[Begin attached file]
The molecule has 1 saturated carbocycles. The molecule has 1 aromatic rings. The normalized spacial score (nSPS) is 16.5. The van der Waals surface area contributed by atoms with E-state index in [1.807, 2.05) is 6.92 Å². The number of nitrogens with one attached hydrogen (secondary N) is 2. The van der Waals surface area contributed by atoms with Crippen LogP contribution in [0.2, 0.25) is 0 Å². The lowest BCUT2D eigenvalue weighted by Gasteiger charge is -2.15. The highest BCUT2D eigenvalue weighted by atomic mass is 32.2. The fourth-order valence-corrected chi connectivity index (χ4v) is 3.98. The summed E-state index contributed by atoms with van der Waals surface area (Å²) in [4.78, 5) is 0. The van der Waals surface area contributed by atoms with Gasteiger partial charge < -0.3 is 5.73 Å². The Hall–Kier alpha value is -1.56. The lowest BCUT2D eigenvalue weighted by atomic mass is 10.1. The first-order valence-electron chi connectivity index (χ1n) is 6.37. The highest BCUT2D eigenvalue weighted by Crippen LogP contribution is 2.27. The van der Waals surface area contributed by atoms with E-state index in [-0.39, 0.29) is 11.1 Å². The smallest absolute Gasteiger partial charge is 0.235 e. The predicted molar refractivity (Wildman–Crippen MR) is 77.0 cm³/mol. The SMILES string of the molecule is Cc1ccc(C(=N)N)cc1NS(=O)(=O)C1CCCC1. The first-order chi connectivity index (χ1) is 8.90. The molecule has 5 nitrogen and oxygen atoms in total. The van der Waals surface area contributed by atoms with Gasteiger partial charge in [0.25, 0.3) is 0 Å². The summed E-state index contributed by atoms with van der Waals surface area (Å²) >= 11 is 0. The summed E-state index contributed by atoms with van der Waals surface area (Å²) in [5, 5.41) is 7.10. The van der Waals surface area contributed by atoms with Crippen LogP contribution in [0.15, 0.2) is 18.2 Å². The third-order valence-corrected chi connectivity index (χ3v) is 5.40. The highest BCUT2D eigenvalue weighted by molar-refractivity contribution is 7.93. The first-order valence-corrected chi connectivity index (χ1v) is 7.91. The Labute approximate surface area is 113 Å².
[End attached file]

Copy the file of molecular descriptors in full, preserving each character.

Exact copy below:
The molecule has 1 saturated carbocycles. The molecule has 1 aromatic rings. The normalized spacial score (nSPS) is 16.5. The van der Waals surface area contributed by atoms with E-state index in [1.807, 2.05) is 6.92 Å². The number of nitrogens with one attached hydrogen (secondary N) is 2. The van der Waals surface area contributed by atoms with Crippen LogP contribution in [0.2, 0.25) is 0 Å². The lowest BCUT2D eigenvalue weighted by Gasteiger charge is -2.15. The highest BCUT2D eigenvalue weighted by atomic mass is 32.2. The fourth-order valence-corrected chi connectivity index (χ4v) is 3.98. The summed E-state index contributed by atoms with van der Waals surface area (Å²) in [4.78, 5) is 0. The van der Waals surface area contributed by atoms with Gasteiger partial charge < -0.3 is 5.73 Å². The Hall–Kier alpha value is -1.56. The lowest BCUT2D eigenvalue weighted by atomic mass is 10.1. The first-order valence-electron chi connectivity index (χ1n) is 6.37. The highest BCUT2D eigenvalue weighted by Crippen LogP contribution is 2.27. The van der Waals surface area contributed by atoms with E-state index in [-0.39, 0.29) is 11.1 Å². The smallest absolute Gasteiger partial charge is 0.235 e. The predicted molar refractivity (Wildman–Crippen MR) is 77.0 cm³/mol. The SMILES string of the molecule is Cc1ccc(C(=N)N)cc1NS(=O)(=O)C1CCCC1. The first-order chi connectivity index (χ1) is 8.90. The molecule has 5 nitrogen and oxygen atoms in total. The van der Waals surface area contributed by atoms with Gasteiger partial charge in [0.25, 0.3) is 0 Å². The summed E-state index contributed by atoms with van der Waals surface area (Å²) >= 11 is 0. The summed E-state index contributed by atoms with van der Waals surface area (Å²) in [5, 5.41) is 7.10. The van der Waals surface area contributed by atoms with Crippen LogP contribution in [0.15, 0.2) is 18.2 Å². The third-order valence-corrected chi connectivity index (χ3v) is 5.40. The highest BCUT2D eigenvalue weighted by molar-refractivity contribution is 7.93. The first-order valence-corrected chi connectivity index (χ1v) is 7.91. The Labute approximate surface area is 113 Å².